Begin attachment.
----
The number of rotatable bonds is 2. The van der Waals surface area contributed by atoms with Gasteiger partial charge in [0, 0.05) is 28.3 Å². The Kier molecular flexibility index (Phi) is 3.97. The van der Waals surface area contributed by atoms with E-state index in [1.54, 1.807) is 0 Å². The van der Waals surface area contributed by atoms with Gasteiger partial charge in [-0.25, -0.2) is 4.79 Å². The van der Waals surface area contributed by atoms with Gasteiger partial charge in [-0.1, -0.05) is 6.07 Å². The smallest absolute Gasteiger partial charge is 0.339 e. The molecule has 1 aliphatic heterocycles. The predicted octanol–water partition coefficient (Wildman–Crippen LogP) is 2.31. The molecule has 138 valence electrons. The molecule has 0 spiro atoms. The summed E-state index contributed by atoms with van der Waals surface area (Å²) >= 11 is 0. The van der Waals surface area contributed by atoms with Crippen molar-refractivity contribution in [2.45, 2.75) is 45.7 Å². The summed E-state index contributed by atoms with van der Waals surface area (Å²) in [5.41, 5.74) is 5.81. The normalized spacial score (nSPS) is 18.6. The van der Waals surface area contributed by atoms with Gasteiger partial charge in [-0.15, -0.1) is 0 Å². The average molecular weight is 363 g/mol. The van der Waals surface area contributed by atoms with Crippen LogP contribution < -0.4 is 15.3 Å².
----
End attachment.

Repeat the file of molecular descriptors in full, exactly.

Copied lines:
The number of rotatable bonds is 2. The van der Waals surface area contributed by atoms with Gasteiger partial charge in [0, 0.05) is 28.3 Å². The Kier molecular flexibility index (Phi) is 3.97. The van der Waals surface area contributed by atoms with E-state index in [1.54, 1.807) is 0 Å². The van der Waals surface area contributed by atoms with Gasteiger partial charge in [-0.25, -0.2) is 4.79 Å². The van der Waals surface area contributed by atoms with Gasteiger partial charge in [-0.1, -0.05) is 6.07 Å². The smallest absolute Gasteiger partial charge is 0.339 e. The molecule has 1 aliphatic heterocycles. The predicted octanol–water partition coefficient (Wildman–Crippen LogP) is 2.31. The molecule has 138 valence electrons. The molecule has 0 spiro atoms. The summed E-state index contributed by atoms with van der Waals surface area (Å²) >= 11 is 0. The van der Waals surface area contributed by atoms with Crippen molar-refractivity contribution in [2.45, 2.75) is 45.7 Å². The summed E-state index contributed by atoms with van der Waals surface area (Å²) in [5.41, 5.74) is 5.81. The normalized spacial score (nSPS) is 18.6. The van der Waals surface area contributed by atoms with Gasteiger partial charge in [-0.15, -0.1) is 0 Å². The average molecular weight is 363 g/mol. The van der Waals surface area contributed by atoms with Crippen LogP contribution < -0.4 is 15.3 Å².